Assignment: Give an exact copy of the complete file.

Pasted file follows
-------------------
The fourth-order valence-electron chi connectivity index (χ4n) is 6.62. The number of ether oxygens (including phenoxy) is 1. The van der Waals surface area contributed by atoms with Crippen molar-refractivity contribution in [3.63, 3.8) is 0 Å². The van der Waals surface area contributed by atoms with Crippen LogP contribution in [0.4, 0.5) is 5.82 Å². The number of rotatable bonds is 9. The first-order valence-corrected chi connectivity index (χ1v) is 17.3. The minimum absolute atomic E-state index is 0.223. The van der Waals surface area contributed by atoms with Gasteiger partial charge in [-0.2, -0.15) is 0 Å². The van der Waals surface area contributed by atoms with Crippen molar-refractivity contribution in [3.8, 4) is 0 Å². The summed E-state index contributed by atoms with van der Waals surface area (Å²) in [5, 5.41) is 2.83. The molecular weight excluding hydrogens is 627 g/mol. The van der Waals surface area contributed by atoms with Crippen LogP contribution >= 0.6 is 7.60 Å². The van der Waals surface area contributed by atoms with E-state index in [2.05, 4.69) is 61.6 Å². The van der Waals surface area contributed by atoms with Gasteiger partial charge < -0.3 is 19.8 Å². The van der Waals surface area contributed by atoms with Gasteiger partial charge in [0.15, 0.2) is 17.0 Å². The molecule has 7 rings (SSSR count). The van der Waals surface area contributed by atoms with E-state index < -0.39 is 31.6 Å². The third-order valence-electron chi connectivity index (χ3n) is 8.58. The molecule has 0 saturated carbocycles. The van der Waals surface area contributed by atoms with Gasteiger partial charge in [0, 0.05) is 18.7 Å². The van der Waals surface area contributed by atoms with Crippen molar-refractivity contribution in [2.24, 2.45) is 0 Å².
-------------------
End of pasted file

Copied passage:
The fourth-order valence-electron chi connectivity index (χ4n) is 6.62. The number of ether oxygens (including phenoxy) is 1. The van der Waals surface area contributed by atoms with Crippen molar-refractivity contribution in [3.63, 3.8) is 0 Å². The van der Waals surface area contributed by atoms with Crippen LogP contribution in [0.4, 0.5) is 5.82 Å². The number of rotatable bonds is 9. The first-order valence-corrected chi connectivity index (χ1v) is 17.3. The minimum absolute atomic E-state index is 0.223. The van der Waals surface area contributed by atoms with Gasteiger partial charge in [-0.2, -0.15) is 0 Å². The van der Waals surface area contributed by atoms with Crippen molar-refractivity contribution in [3.8, 4) is 0 Å². The summed E-state index contributed by atoms with van der Waals surface area (Å²) in [5, 5.41) is 2.83. The molecular weight excluding hydrogens is 627 g/mol. The van der Waals surface area contributed by atoms with Crippen LogP contribution >= 0.6 is 7.60 Å². The van der Waals surface area contributed by atoms with E-state index in [2.05, 4.69) is 61.6 Å². The van der Waals surface area contributed by atoms with Gasteiger partial charge < -0.3 is 19.8 Å². The van der Waals surface area contributed by atoms with Gasteiger partial charge in [0.15, 0.2) is 17.0 Å². The molecule has 7 rings (SSSR count). The van der Waals surface area contributed by atoms with E-state index < -0.39 is 31.6 Å². The third-order valence-electron chi connectivity index (χ3n) is 8.58. The molecule has 0 saturated carbocycles. The van der Waals surface area contributed by atoms with Gasteiger partial charge in [0, 0.05) is 18.7 Å². The van der Waals surface area contributed by atoms with Crippen molar-refractivity contribution in [2.24, 2.45) is 0 Å².